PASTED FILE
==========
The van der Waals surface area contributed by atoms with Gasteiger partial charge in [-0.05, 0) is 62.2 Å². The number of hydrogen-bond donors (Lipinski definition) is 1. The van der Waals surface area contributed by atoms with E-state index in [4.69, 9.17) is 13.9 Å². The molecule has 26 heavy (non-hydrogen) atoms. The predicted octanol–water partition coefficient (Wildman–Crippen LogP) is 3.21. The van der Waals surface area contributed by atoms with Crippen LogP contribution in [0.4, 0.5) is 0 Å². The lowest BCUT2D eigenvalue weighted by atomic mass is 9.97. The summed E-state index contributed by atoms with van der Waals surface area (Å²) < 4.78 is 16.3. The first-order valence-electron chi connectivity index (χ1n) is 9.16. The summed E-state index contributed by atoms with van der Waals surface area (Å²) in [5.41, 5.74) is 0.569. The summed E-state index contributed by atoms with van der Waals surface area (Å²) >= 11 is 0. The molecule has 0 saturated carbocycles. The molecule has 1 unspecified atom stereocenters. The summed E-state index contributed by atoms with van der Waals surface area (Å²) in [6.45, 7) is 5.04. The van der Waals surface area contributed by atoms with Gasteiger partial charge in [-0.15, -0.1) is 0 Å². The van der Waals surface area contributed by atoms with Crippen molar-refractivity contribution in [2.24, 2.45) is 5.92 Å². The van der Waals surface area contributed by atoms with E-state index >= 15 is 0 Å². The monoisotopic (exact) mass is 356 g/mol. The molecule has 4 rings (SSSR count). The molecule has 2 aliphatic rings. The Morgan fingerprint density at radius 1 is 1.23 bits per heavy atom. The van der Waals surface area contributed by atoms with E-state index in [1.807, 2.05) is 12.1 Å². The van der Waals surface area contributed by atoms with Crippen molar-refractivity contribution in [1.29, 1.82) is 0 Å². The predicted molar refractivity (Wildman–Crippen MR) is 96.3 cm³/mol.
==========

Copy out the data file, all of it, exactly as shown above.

The van der Waals surface area contributed by atoms with Gasteiger partial charge in [-0.05, 0) is 62.2 Å². The number of hydrogen-bond donors (Lipinski definition) is 1. The van der Waals surface area contributed by atoms with E-state index in [4.69, 9.17) is 13.9 Å². The molecule has 26 heavy (non-hydrogen) atoms. The predicted octanol–water partition coefficient (Wildman–Crippen LogP) is 3.21. The van der Waals surface area contributed by atoms with Crippen LogP contribution in [0.4, 0.5) is 0 Å². The lowest BCUT2D eigenvalue weighted by atomic mass is 9.97. The summed E-state index contributed by atoms with van der Waals surface area (Å²) < 4.78 is 16.3. The first-order valence-electron chi connectivity index (χ1n) is 9.16. The summed E-state index contributed by atoms with van der Waals surface area (Å²) in [5.41, 5.74) is 0.569. The summed E-state index contributed by atoms with van der Waals surface area (Å²) >= 11 is 0. The molecule has 0 saturated carbocycles. The molecule has 1 unspecified atom stereocenters. The summed E-state index contributed by atoms with van der Waals surface area (Å²) in [6.45, 7) is 5.04. The van der Waals surface area contributed by atoms with Gasteiger partial charge in [-0.15, -0.1) is 0 Å². The van der Waals surface area contributed by atoms with Crippen molar-refractivity contribution in [2.24, 2.45) is 5.92 Å². The van der Waals surface area contributed by atoms with E-state index >= 15 is 0 Å². The monoisotopic (exact) mass is 356 g/mol. The molecule has 4 rings (SSSR count). The molecule has 2 aliphatic rings. The Morgan fingerprint density at radius 1 is 1.23 bits per heavy atom. The van der Waals surface area contributed by atoms with E-state index in [1.807, 2.05) is 12.1 Å². The van der Waals surface area contributed by atoms with Crippen molar-refractivity contribution in [1.29, 1.82) is 0 Å². The predicted molar refractivity (Wildman–Crippen MR) is 96.3 cm³/mol.